VI. Fate of the Missing

While the families of those abducted and “disappeared” share the hope that some day their relatives will return home, Sri Lankan human rights groups are pessimistic, especially in cases where victims have been missing for many months.

Some victims of abductions for ransom are released after the ransom is paid, but this usually happens shortly after the abduction. Many such cases are never reported to the authorities or human rights groups, and thus are not reflected in overall statistics on the missing.

A number of those who “disappear” may be detained in army camps and official detention facilities, such as the high-security Boosa prison in Galle. Others may be held in camps operated by the Karuna group or the EPDP. The LTTE also has its own detention facilities in the areas under its control.

Many families shared with Human Rights Watch information, sometimes well substantiated, that their loved ones had been taken to specific camps, at least initially.221 In none of these cases did the military or an armed group admit to the families they were holding their relative.

In one case documented by Human Rights Watch, the family found the name of their “disappeared” relative on the list of Boosa prison detainees published in Thinakuran  newspaper on February 8, 2007.222 However, when the family came to Boosa prison to look for their son the prison officials could not produce him.223

Those abducted for the purpose of forcible recruitment by either the Karuna group or the LTTE are likely to be held at the groups’ military bases or training camps and participate in military operations. Their relatives, however, do not have an opportunity to see them or maintain any contact, and have no clarity on their fate.

Sadly, in the great majority of “disappearance” cases, the victims are presumed to be dead. Sri Lankan human rights defenders and journalists believe that many of the “disappearances” result in extrajudicial executions, while some may die as a result of torture during interrogations while arbitrarily detained.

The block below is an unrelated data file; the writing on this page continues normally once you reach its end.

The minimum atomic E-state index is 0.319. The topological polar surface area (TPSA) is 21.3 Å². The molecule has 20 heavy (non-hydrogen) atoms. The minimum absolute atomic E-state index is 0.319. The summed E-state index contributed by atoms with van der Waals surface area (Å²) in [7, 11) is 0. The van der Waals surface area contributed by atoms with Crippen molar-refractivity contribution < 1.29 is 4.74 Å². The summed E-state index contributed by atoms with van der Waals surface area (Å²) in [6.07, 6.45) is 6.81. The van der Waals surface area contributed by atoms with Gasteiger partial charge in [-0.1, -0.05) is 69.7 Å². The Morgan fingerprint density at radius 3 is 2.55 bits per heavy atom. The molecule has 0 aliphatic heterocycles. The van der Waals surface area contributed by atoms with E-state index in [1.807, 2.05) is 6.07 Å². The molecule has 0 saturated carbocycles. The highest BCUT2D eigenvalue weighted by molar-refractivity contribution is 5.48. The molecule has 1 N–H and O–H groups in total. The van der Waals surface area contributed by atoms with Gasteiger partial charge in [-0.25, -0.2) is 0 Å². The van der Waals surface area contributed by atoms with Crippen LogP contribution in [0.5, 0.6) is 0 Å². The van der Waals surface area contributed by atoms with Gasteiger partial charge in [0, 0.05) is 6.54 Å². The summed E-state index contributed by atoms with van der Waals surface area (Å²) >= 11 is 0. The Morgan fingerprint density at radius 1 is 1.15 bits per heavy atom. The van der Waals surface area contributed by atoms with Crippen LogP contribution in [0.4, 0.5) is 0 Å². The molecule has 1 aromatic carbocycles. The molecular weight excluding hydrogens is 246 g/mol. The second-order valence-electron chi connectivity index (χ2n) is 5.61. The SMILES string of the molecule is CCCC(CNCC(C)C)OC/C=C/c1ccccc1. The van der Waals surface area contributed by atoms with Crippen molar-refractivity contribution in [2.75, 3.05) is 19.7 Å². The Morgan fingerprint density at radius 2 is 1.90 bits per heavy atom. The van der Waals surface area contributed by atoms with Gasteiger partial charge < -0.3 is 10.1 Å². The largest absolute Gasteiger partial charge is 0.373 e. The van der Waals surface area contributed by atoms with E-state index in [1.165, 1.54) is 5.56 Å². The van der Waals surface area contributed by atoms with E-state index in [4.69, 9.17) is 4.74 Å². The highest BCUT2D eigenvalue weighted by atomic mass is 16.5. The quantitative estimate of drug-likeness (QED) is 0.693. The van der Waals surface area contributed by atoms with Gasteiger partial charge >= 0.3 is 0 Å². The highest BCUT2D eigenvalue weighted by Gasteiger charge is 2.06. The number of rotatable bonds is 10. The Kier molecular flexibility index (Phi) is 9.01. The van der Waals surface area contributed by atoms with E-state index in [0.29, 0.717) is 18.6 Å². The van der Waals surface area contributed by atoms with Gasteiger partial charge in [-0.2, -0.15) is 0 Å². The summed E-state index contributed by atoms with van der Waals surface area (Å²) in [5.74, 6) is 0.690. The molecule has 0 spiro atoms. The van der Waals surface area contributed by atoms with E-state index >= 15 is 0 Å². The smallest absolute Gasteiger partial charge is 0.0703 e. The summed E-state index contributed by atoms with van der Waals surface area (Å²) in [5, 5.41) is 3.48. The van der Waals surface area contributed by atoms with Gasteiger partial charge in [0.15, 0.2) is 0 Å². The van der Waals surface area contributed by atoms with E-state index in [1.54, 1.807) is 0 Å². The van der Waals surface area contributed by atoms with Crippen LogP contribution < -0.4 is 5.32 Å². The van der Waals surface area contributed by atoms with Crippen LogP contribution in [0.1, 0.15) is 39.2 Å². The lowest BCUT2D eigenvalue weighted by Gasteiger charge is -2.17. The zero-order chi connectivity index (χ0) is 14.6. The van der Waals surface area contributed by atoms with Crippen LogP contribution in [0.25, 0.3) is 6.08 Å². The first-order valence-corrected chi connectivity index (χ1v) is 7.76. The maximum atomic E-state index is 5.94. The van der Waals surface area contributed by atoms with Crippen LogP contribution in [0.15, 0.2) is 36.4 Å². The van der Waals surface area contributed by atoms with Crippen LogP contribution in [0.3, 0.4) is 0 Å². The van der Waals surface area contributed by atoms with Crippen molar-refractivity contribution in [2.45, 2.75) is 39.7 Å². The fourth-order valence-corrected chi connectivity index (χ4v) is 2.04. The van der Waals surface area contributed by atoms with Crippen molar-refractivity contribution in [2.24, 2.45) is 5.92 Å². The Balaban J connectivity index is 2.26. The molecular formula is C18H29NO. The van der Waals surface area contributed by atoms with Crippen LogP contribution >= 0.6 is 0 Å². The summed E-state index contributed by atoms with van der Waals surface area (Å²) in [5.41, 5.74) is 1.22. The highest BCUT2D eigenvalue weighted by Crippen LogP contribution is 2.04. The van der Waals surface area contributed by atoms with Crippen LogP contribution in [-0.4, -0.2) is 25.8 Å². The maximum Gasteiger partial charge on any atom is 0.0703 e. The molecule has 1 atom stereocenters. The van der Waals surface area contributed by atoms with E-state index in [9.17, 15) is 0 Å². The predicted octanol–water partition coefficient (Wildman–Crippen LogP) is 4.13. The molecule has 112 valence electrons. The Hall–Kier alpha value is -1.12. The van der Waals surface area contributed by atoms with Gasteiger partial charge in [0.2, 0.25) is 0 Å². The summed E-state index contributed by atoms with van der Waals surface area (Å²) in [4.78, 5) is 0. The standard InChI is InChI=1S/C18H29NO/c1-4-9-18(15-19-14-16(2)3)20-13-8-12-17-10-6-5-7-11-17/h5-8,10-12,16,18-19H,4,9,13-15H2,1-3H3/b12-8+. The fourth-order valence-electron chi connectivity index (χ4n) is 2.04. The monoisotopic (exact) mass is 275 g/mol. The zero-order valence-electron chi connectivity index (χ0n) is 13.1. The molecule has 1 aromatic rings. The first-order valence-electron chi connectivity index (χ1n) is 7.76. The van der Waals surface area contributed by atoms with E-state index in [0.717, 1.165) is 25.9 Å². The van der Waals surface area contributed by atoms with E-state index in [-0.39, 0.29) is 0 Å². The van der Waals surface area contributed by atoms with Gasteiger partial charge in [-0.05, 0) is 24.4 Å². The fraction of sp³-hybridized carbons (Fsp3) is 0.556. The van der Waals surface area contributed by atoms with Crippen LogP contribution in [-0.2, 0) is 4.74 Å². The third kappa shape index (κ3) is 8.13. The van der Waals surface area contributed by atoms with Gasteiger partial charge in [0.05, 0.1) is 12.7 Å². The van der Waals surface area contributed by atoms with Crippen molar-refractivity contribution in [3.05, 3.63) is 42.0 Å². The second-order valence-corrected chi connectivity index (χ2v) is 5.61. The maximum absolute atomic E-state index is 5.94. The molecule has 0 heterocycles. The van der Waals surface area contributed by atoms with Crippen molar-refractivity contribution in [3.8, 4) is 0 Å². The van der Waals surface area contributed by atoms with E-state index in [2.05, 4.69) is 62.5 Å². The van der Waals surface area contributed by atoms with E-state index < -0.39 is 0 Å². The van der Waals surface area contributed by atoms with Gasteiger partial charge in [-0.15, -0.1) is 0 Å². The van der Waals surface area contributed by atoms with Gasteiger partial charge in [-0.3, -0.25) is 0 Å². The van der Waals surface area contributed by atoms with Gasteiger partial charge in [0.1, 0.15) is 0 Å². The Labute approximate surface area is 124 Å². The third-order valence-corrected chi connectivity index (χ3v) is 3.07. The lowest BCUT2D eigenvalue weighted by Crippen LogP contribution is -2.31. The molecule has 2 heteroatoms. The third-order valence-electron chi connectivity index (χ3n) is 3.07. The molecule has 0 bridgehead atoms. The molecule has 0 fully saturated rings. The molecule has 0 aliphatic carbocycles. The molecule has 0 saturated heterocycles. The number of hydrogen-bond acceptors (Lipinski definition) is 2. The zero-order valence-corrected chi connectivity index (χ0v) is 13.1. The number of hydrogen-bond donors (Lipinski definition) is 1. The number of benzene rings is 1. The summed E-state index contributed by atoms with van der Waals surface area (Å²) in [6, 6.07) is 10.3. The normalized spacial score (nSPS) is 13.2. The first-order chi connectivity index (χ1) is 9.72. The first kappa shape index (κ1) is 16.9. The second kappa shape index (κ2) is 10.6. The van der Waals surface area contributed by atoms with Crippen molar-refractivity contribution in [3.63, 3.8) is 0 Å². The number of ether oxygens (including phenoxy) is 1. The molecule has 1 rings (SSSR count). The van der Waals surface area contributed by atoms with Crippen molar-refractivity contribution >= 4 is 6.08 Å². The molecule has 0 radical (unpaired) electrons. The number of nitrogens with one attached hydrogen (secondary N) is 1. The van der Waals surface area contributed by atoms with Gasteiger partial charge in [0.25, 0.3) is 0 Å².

As explained above, the existing legal framework and the history of mass graves discovered in Sri Lanka in the past add credence to such somber conclusions.224

In January 2008, the bullet-riddled bodies of 15 men and one woman were found in shallow graves in a government-controlled area of Anuradhapura district. Local officials reported that the victims had been tied up, blindfolded, and shot.225 Sri Lanka's Defense Ministry said the victims were civilians who had been searching for their cattle and were killed by the suspected LTTE. But local residents told the media that there had been no reports of such a large group going missing in the area.226

Many other bodies showing the marks of torture and execution have been found in different parts of the island throughout 2007. Some of these people had been reported missing, while others were never identified.

For example, on February 3, 2007, the Virakesari newspaper reported the discovery of a dead body showing “assault injuries” in Raja Veethy, Kopay. The victim was identified as 21-year-old Jeyakumaran Mayooran from Mootha Vinayagar, Jaffna.227 According to a report by a Jaffna-based NGO, 15 army personnel accompanied by two EPDP members had arrested Mayooran at his home on January 31, 2007. His family inquired about Mayooran at the Nelliady camp, but the military denied holding him.228

According to a January 28, 2007, report in the Asian Tribune, the bodies of five victims who had previously “disappeared” were discovered in the course of a week. Two of the victims, 23-year-old Selliah Janachchandran and 24-year-old Selvarajah Sriskantharajah, were found dead in Thalavai, in Batticaloa district. Both men reportedly had been abducted by Sri Lankan army soldiers on the previous day.229

In its January 2, 2008, response to Human Rights Watch’s inquiry on the status of investigation into this case, the national police confirmed that these two persons were found dead on January 23, 2007.230 According to the police, the bodies had gunshot wounds, but “there was no evidence to substantiate that the deceased have been abducted by the Sri Lankan army the previous day.”231 They added that “further inquiries are being conducted by Eravur Police.”232